Skip to main content

Enchanted

Why do I do it? I ask myself at the end of every fight. When the night seems like all mine to fight as much as I want, I throw goodbyes like papers to the bin, I keep hurling the choicest of abuses and I wear the super bitch look. And it never ends because I won’t give up the fight easily and I won’t relent, won’t forgive for the next 5-6 hours. I want to make life hell for the don. I succeed.

“You just lose it over silly things.” “Well, do I? What about you? You are no less”. “But I didn’t say this.” “And I meant this.” For the next few hours, you explain, don explains. But the hurt continues to nag. You have a heavy head and when you finally hit the sack, there’s a feeling of not enough, of whatever. Like a typical chick flick, fight, goodbye, fight, goodbye, fight... and make up. Sometimes, the nights are long.

It’s funny how fights can bring out the worst in us. I hate to even recall what I am told during these insane moments. For a moment you think, “Am I like that in reality?” Like someone has just placed a mirror in front of your face and shown an ugly side of you, you react and there’s a royal comeback. “Oh, you’ve no class, after all”. “I know what the future will be like.” You didn’t want to hear that. "Go, get lost forever," you add. Time to end. You get all quiet. I think I screwed up bad. I fuss and fume and fret. No sorry yet! You wait… It sucks that so much energy is spent here.

We nearly ended up splitting. And nearly sometimes is as close as almost. Like a hair breadth distance. It’s not fun when it happens too often, once in a while it feels like living… We lose the sidelines of our lives in the process.

But I continue to be enchanted by the real us…

Comments

Anonymous said…
You feel enchanted but I on the otherhand feel alive...
Shanti Thokchom said…
u seem 2 enjoy only fights or what? or kuch nahi hai kya karne ke liye... apni speedo pahen lo or jamuna ya ganga mei ek dubki lagao....tera sar clear ho jayegi..ha..ha..ha...!happy fighting.

Popular posts from this blog

A Mad Man Or A Boor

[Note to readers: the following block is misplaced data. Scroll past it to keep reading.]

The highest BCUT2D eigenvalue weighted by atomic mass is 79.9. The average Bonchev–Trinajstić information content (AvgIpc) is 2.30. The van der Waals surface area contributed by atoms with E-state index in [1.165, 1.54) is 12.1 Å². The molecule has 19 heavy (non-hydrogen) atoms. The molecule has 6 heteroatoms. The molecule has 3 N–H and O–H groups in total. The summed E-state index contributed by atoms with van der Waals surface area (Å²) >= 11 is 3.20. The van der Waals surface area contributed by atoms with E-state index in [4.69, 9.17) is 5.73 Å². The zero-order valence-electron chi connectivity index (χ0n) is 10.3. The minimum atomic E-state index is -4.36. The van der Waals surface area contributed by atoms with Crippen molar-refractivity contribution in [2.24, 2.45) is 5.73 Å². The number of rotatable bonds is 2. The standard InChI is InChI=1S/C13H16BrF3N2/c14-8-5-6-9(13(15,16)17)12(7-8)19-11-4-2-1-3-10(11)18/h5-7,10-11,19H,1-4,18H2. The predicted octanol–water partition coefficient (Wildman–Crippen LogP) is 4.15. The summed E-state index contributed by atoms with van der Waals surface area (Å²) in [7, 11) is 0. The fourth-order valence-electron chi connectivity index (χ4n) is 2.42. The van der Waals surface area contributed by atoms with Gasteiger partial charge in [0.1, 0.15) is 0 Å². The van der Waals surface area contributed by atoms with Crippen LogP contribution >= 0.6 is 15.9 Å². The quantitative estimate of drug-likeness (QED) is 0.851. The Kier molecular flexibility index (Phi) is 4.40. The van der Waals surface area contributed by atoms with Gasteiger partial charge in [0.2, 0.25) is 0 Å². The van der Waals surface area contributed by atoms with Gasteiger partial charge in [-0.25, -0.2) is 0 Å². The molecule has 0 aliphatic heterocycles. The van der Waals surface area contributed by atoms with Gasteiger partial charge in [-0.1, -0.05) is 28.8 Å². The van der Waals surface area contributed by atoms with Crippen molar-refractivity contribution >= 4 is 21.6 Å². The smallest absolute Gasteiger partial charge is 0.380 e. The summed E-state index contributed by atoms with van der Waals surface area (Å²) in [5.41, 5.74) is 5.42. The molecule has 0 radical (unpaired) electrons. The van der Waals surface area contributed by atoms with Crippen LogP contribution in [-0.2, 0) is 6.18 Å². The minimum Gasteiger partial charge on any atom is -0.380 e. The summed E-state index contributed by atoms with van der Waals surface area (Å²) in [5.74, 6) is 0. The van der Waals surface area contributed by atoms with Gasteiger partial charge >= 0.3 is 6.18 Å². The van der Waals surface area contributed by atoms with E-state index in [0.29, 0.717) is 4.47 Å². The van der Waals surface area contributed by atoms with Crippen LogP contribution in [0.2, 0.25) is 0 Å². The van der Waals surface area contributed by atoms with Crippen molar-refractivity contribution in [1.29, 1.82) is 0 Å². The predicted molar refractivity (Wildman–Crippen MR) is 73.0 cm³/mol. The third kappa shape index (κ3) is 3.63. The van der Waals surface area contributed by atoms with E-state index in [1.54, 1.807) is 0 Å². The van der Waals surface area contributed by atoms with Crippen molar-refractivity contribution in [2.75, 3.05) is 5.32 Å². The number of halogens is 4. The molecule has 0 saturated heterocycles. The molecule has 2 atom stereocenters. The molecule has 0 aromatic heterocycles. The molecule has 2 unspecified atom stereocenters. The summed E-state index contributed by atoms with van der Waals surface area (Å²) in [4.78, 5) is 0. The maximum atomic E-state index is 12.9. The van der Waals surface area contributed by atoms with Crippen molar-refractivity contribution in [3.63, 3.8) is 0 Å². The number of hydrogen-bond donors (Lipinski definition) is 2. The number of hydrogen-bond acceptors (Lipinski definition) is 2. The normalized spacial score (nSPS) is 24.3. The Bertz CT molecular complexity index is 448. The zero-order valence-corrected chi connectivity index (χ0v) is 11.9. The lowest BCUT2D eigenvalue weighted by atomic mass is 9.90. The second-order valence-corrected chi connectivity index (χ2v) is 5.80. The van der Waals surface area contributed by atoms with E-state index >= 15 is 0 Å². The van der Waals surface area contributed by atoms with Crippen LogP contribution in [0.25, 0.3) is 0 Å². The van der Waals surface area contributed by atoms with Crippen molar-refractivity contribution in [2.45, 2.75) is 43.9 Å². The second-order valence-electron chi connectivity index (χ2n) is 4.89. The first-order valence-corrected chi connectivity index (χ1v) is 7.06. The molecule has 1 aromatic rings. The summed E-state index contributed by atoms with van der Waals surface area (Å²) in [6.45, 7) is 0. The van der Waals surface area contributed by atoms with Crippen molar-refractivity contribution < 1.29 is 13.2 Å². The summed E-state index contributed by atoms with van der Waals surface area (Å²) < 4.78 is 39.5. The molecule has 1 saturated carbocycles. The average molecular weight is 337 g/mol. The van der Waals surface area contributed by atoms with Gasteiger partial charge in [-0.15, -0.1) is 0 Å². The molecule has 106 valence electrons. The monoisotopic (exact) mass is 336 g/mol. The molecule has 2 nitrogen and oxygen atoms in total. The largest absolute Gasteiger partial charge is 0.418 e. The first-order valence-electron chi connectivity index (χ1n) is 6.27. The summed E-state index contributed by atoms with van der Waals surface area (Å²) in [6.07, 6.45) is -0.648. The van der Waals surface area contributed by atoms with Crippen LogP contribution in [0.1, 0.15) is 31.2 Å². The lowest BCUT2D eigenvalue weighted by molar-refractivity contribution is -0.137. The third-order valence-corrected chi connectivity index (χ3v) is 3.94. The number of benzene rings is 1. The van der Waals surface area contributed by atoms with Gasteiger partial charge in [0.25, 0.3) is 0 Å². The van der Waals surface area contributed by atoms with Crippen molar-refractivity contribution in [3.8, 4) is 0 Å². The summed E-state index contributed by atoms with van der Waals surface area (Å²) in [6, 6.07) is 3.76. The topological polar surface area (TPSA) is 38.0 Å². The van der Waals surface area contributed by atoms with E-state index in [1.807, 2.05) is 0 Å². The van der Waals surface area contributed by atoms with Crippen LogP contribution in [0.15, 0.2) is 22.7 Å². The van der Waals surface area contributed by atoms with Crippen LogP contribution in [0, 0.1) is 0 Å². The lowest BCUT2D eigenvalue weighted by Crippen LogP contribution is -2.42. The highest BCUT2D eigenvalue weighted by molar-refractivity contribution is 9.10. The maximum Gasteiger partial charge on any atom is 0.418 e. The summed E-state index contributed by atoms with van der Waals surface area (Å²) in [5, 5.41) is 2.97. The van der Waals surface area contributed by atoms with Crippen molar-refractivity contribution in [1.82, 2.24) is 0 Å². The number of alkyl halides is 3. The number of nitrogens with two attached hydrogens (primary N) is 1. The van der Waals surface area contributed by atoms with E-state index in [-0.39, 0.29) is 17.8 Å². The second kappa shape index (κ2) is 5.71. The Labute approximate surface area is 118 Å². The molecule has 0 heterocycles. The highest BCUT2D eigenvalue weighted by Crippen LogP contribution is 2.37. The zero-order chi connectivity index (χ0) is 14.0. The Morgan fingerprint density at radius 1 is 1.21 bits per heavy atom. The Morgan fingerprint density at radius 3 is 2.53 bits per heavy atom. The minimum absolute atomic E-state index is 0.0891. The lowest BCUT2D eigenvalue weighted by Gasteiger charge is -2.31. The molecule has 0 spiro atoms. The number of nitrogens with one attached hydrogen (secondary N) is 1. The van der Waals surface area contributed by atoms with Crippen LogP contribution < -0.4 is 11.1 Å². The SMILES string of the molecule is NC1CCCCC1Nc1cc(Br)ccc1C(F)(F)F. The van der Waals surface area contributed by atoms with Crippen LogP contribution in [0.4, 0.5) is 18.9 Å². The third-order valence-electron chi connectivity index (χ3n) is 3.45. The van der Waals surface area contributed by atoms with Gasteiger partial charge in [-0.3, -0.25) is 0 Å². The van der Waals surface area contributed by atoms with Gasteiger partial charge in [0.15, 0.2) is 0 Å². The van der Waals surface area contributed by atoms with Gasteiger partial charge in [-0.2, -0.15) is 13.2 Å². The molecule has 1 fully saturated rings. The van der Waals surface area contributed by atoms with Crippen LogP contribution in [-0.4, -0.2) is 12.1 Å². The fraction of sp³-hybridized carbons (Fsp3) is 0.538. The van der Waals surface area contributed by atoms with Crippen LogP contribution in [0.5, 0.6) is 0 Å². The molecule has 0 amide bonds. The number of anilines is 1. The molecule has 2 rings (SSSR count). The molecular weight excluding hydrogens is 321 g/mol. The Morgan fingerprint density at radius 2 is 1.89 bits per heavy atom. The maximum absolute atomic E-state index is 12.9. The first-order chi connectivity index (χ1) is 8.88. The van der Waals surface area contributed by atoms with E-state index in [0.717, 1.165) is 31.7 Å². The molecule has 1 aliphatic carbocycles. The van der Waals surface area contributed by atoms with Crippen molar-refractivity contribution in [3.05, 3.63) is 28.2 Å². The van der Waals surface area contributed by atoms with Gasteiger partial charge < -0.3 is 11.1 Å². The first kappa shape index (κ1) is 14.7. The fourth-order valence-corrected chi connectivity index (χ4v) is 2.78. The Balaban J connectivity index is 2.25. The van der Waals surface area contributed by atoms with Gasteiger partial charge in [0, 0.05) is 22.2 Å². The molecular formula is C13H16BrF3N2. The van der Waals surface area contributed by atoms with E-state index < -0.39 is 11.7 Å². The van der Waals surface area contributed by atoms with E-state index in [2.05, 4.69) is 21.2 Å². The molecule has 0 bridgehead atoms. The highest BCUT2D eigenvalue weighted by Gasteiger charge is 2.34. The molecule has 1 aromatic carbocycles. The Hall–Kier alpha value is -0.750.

What does one do when one encounters a mad dog? Or what does one do when one encounters a man with pre-fixed notions about everything in life, most specifically of women who live alone and give him some importance? The two are equivalent to me and basic intelligence says avoid the paths they tread like plague. But I chose to tackle them head on. I almost got rabbies. The mad man said [sic] " You sound like a very desperate person. A single and frustrated woman who is looking for anyone to leave a comment on your blog so much so that you wouldn't even spare a spammer ." Spammer being, the first comment on the previous post is apparently a spam, an advert for T-shirts. Bummer! I thought it was a handsome Spaniard or Latino, so I had replied "Hi Rodrigo", hoping to take the conversation forward offline. Anyway! All this the mad man found out. I didnt. Sure, I dig comments because I love the spontaneity and intelligence of my friends. And I didn't invite the ma

O-B-A-M-A

Two million people at the National Mall in Washington alone. The world watched too as Barack Obama was sworn in as the 44th President of the United States. So did I. I rudely cut roomie's soap operas and switched to CNN to witness history being created. Some day I may live to tell the tale of how Barack, the much touted Afro-American President of the United States, stumbled with his swearing-in oath. I was a bit disappointed as I watched the man who had run the most successful of election campaigns, the man who Americans were pinning their hopes on, take his oath. Clearly, he was under too much of a pressure to be the best. So before Chief Justice John Roberts could complete the first sentence, there was Obama abruptly breaking out into his first names... " I Barack Hussein Obama.." and then waited for the judge to complete the sentence.. The next line was even taxing. He stopped short after two words... " That I will excute ..." and then Justice Roberts cont

Good Girls Don't Drink?

I have been disturbed by the news coming out of my region – the northeast of India - where a teenage girl coming out of a bar at 9:30 pm was molested and beaten by a group of 20 men. The news has even found its way down under for the shocking nature of it. Tabloids and even TV have carried the news. I have always prided myself in belonging to a region that is known for its high tolerance and where women are generally safe and independent. But I have always felt a bit squidgy about Guwahati unlike the rest of the seven sisters. The place is so like the rest of India in many ways, dirty and claustrophobic. That explains why bars are looked upon as sleazy places and women going there beaten up as with the recent case. Just 150 km away is Shillong, the place where I grew up. Night clubs thrive there and till date there has been no case of attacks against women. Reading the news, I am appalled by some of the reactions. “But the girl was drinking,” or “only prostitutes visit that